But which to try? Will a stick blender do just as good a job or do you need a full on magic bullet/seed and nut blitzing top-of-the-range model?

We put five of the most popular models to the test in The Organic Cookery School Kitchen.

The Nutribullet

Our review: The ubiquitous Nutribullet magic bullet has everything you need to make healthy and delicious smoothies. It’s easy to clean, handles frozen fruit and veg well and makes short work of blitzing nuts and seeds.

It comes with a selection of cups in two sizes and lids, plus a spare blade, all of which are dishwasher proof.

It’s also come down considerably in price over the last year making it a good investment buy for the future.


The Nutri Ninja

Our review: Another big price reduction means the Nutribullet’s main competitor is now closer to £50, rather than the original £100 launch price. It’s powerful motor handles nuts and frozen fruit/veg well. The basic model comes with just one blade,however, and less cups than the Nutribullet. A good contender though, making a delicious blended juice in seconds.



KMix  Blender

This traditional freestanding blender comes in an eye popping range of colours. It'sa great blender and looks amazing in situ, but with a glass jug, we prefer the Nutribullet or Breville (see below) for ease of use and safety when making smoothies with kids.


Breville Blend Active Family Blender

Our review: What a great buy! Rather than cups it comes with three portable bottles (which you may or may not prefer) and at this price point it delivers great value for money. It doesn’t feel quite as weighty as The Nutribullet or Nutri Ninja, but it handles frozen fruit and veg well.


Braun Stick Blender

Our review: We thought it only fair to give our trusty stick blender a chance too, and tested the Braun MQ100 model. It's not the cheapest handblender there (there are models from around £5). The limitations are that you can’t blend frozen fruit or veg (so no frozen spinach, avocado or bananas for us) or seeds. So whilst it’s great for baby food and soup, you will be limited to very ripe fruit and veg for your smoothies. 

Our Conclusion:

Whether you've a fiver or £50 to invest, we are a big fan of homemade smoothies. We are big Nutribullet fans, but our second choice would be the Breville Blend Active Family Blender. 

We'd love to hear what you think and your favourite smoothie recipes.

The Organic Cookery School Five Best Family Smoothie Makers Review for 2017
All opinions in this article are unbiased and our own and we haven’t received any free products or renumeration for featuring these products.
We include Amazon affiliate links, and any affiliate income earned contributes directly to our free community cookery programmes for vulnerable families.

Toddler Portion Sizes – Ideas and Strategies to Ensure Your Toddler’s Diet is Balanced and Varied.

Toddler Portion Sizes - the Organic Cookery School

There’s no doubt that when babies become toddlers, everything changes – they’re more mobile and engaged, their motor skills are developing at a rate of knots and whether speaking just a little or a lot, they soon start to communicate their preferences and dislikes to you. And that includes what they want to eat.

The Organic Cookery School offers a number or practical  courses which support parents in the next stage of meeting their child’s changing nutritional needs. As well as recipe ideas, these courses are as much about how to deal with the challenges you may face and how to get your child’s relationship to food off to the best possible start.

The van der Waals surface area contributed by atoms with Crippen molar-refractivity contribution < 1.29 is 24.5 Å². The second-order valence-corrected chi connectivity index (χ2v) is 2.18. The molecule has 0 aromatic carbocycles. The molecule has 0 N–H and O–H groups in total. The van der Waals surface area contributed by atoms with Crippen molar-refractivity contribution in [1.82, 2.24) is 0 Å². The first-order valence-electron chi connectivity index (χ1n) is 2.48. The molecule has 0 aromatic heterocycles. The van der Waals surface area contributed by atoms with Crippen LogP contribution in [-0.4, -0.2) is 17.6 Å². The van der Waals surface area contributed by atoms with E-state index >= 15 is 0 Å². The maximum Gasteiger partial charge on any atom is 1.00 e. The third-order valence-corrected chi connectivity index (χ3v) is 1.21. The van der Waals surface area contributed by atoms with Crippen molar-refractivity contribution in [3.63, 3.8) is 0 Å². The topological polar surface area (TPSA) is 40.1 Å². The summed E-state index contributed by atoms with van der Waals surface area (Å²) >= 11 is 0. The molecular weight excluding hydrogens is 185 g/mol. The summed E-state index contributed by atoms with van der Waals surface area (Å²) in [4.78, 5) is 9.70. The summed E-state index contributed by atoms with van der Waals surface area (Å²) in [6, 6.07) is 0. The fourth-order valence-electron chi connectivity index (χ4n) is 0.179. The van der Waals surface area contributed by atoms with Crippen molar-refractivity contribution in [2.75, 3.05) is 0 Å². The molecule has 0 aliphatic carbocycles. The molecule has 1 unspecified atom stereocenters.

So how much and what should my toddler be eating?

Whatever our age, we all need variety and balance in our diets, to ensure we are getting the right mix of nutrition. Toddlers tend to have smaller tummies, so appropriate portion sizes are important to make sure they aren’t filling up on just a few food types:

The amount of food your child will want to eat at any given time will depend on so many factors – are they having a growth spurt? Have they just done a big poo? Are they tired? How much exercise have they had today? So offer small portions and top up with seconds, if they are still hungry.


Each meal should offer a mix of the main food groups:


Starchy/Carbohydrate rich foods (up to 5 portions a day)

The Organic Cookery School Toddler Portion Guide Carbohydrates



Fruit and Vegetables (aim for at least 5 portions a day)

The Organic Cookery School Toddler Portion Guide Fruit
The Organic Cookery School Toddler Portion Guide Vegetables


Dairy/calcium rich foods (aim for three portions a day)

The Organic Cookery School Toddler Portion Guide Dairy / Calcium


Protein foods (aim for two portions a day, or 3 if vegetarian)

The Organic Cookery School Toddler Portion Guide Protein



Over the next few blog posts we’re going to explore each food group in more detail and give examples of recipes which are perfect for toddler tums. 


Our Cheesy Spinach and Apple Muffins are a great mix of dairy, veg, fruit and protein and a hit with our little foodie testers.

A note on drinks and what foods to avoid:

During the day time, your toddler will need to remain hydrated and water should be offered frequently from a cup or beaker. They can also drink full fat cow’s milk from one year and need approx 300ml  a day. Squashes, sweetened juices and fizzy drinks should not be given to children and can impact dental health. We have created some toddler friendly whole fruit/veg smoothies, which are a great way to boost your families’ vitamin and mineral intake, but bear in mind that, like milk, they can be quite filling. Try a small (150ml) portion of smoothie at breakfast with some toast and scrambled egg for a great start to your toddler's day.

Avoid, raw or very lightly cooked eggs, high salt foods (or the addition of salt), whole nuts (until the age of 5), low calorie or diet foods, raw fish or meat (eg sushi/steak tartare).


The Organic Cookery School Toddler Portion Guide